Office Christmas Party
Another reminder that allowing your cast to madly improvise instead of actually providing a coherent script with a scintilla of inherent logic often leads to…
The origin story: Every superhero gets one. We’ve returned to Smallville with Superman. We’ve seen Batman begin. We’ve watched Peter Parker get bitten by a radioactive spider in not one but two blockbuster franchises. Now, the archetypal superhero, Jesus Christ himself, gets the origin-story treatment in “The Young Messiah.”
It’s a novel approach to a story that’s been told a million times before—based on a novel, actually, by Anne Rice titled “Christ the Lord: Out of Egypt.” “The Young Messiah” envisions what life might have been like for Jesus (Adam Greaves-Neal) as a seven-year-old boy who’s just beginning to understand his powers. In many ways, he’s like a regular kid. He likes to run around and play tag. He gets bullied. And like all little boys who love their mommies, he enjoys snuggling with Mary (Sara Lazzaro) and hearing her tell stories.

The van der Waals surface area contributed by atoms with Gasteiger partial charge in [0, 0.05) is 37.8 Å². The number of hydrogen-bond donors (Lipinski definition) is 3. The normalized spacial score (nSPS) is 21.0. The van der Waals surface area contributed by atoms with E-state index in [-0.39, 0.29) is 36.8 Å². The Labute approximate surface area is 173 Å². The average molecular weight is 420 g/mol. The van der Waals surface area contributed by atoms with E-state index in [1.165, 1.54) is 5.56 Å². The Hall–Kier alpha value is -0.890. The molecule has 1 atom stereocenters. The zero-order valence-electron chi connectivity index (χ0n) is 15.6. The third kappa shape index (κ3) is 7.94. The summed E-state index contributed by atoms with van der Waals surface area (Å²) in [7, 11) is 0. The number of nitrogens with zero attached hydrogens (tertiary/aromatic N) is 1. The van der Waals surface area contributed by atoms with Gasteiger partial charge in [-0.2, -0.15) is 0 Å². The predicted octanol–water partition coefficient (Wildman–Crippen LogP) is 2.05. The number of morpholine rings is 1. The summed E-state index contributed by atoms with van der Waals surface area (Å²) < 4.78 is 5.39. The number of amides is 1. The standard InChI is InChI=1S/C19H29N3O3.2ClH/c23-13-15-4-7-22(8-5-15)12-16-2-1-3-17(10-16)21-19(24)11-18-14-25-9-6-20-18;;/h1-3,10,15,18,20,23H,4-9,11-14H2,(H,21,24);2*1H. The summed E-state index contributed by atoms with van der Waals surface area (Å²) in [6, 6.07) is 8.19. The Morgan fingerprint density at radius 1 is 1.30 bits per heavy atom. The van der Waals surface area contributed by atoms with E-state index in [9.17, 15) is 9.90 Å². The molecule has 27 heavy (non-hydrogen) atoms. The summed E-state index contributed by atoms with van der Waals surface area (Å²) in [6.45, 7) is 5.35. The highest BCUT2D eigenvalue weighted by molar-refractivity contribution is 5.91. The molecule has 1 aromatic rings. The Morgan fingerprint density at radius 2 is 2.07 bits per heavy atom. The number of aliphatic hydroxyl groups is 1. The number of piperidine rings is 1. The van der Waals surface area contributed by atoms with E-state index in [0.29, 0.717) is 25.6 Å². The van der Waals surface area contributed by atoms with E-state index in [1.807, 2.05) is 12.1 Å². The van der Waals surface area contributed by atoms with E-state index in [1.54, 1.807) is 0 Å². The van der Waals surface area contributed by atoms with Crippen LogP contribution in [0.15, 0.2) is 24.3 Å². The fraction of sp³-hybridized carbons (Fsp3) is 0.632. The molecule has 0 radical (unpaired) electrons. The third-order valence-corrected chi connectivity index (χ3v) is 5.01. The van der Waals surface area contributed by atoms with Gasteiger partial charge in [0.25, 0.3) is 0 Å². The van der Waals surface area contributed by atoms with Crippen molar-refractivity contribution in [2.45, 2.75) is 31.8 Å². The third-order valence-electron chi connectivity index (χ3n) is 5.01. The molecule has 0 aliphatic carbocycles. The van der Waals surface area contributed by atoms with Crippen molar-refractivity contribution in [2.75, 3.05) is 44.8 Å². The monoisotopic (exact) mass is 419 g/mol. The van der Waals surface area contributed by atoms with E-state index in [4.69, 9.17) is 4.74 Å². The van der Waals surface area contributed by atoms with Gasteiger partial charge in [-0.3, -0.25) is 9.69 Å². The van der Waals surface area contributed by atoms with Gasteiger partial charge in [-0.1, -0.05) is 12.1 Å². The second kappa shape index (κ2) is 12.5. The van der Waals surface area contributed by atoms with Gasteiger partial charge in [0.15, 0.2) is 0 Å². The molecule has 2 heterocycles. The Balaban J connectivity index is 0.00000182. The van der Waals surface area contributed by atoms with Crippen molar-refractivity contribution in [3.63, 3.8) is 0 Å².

But! He can also bring a dead bird back to life. He can make his sick uncle well. And he can restore sight to a blind rabbi. And as he travels from Egypt back to Nazareth with Mary and his father, Joseph (Vincent Walsh), he learns to hone his abilities and—spoiler!—ultimately accept his identity and responsibility as the Son of God.
The humanistic elements of the story are the stronger than the religious ones, however. Director and co-writer Cyrus Nowrasteh approaches the miraculous moments of Jesus’ journey in earnest fashion—albeit with the benefit of production values that are superior to the ones we’ve seen in most religious films recently. (This is the problem I usually have with faith-based movies: It’s not the content, it’s the execution.) Some of Nowrasteh’s imagery can be lovely—widescreen images of the desert, or the sight of the sweet-faced, curly-haired Jesus bathed in heavenly sunlight—even as the action sequences and flashbacks have a hilariously cheesy quality, especially when they’re meant to be harrowing.